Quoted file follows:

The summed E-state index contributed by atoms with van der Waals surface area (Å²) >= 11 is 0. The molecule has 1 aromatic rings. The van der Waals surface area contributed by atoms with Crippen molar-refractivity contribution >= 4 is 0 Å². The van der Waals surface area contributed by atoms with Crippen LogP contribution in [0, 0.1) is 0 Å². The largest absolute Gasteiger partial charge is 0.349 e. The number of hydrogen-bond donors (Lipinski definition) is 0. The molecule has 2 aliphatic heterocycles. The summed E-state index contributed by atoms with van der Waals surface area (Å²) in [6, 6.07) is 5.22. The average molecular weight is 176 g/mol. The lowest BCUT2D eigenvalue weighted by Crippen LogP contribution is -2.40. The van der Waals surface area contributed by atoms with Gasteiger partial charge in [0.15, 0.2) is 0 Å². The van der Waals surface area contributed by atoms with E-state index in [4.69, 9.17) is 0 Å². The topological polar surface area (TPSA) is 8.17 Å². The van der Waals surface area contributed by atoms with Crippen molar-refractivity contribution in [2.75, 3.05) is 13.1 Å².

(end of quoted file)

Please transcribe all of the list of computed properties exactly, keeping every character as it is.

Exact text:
The summed E-state index contributed by atoms with van der Waals surface area (Å²) >= 11 is 0. The molecule has 1 aromatic rings. The van der Waals surface area contributed by atoms with Crippen molar-refractivity contribution >= 4 is 0 Å². The van der Waals surface area contributed by atoms with Crippen LogP contribution in [0, 0.1) is 0 Å². The largest absolute Gasteiger partial charge is 0.349 e. The number of hydrogen-bond donors (Lipinski definition) is 0. The molecule has 2 aliphatic heterocycles. The summed E-state index contributed by atoms with van der Waals surface area (Å²) in [6, 6.07) is 5.22. The average molecular weight is 176 g/mol. The lowest BCUT2D eigenvalue weighted by Crippen LogP contribution is -2.40. The van der Waals surface area contributed by atoms with Gasteiger partial charge in [0.15, 0.2) is 0 Å². The van der Waals surface area contributed by atoms with E-state index in [4.69, 9.17) is 0 Å². The topological polar surface area (TPSA) is 8.17 Å². The van der Waals surface area contributed by atoms with Crippen molar-refractivity contribution in [2.75, 3.05) is 13.1 Å².